Election 2016: What We Know About 'The Undecided'

Toward the end of any election campaign in which polls are omnipresent, attention inevitably turns to "the undecided" voters and their potential to shake up the race in its final hours.

In 2016, as is often the case, this focus is misguided. One reason, particularly in the context of presidential elections, is that truly undecided voters are few and far between. SurveyMonkey's nationwide Election Tracking, for example, finds just 2 percent of likely voters who are still totally undecided about a choice between Trump, Clinton and third party candidates Gary Johnson and Jill Stein.1

That said, there are far more people -- 7 percent of likely voters -- who choose a candidate but also say (on a follow-up question) that their chance of voting for that person is just "50-50" or less. Let's call them uncertain voters.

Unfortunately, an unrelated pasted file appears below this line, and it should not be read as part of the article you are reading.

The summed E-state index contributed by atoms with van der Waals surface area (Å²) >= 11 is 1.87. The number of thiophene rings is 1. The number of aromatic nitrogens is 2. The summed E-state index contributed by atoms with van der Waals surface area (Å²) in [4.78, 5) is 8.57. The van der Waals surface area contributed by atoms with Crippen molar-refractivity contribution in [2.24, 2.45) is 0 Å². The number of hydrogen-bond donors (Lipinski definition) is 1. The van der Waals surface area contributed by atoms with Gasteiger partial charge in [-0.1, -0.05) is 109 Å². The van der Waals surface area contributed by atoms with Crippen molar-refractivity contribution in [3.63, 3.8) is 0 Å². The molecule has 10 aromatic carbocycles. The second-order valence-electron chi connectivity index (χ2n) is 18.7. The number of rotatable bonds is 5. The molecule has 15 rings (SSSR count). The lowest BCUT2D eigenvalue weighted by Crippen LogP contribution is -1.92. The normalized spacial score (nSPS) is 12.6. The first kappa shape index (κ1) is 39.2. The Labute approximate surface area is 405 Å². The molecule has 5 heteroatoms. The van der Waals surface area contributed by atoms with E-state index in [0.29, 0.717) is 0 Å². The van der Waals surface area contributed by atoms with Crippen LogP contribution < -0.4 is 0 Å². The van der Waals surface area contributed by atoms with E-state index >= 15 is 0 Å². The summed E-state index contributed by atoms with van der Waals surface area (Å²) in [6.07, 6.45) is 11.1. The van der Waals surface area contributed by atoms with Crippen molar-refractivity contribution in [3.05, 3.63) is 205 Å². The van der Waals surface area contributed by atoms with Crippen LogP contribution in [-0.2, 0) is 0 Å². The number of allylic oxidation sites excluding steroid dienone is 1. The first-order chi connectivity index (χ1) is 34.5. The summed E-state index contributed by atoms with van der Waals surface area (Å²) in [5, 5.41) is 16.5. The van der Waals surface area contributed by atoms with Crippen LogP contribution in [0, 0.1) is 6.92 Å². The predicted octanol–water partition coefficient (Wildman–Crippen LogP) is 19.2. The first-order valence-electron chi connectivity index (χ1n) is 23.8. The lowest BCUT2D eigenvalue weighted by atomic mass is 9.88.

Ordinarily, polls have difficulty yielding statistically meaningful results about undecided or uncertain voters because the subgroups are too small. SurveyMonkey interviewed just over 43,000 likely voters in the past week, however, so we have ample data for these critical subgroups.

A closer analysis of 4,007 likely voters who are either undecided or uncertain -- including 1,049 who are totally undecided -- finds no evidence of a "hidden vote" lurking that might upend the race.

Let's take a closer look. First, any discussion of the uncertain and undecided vote in 2016 needs to begin with voters supporting third party candidates, as their support is unusually high compared to recent elections. Also, these voters are less certain of their support than those currently favoring Clinton or Trump.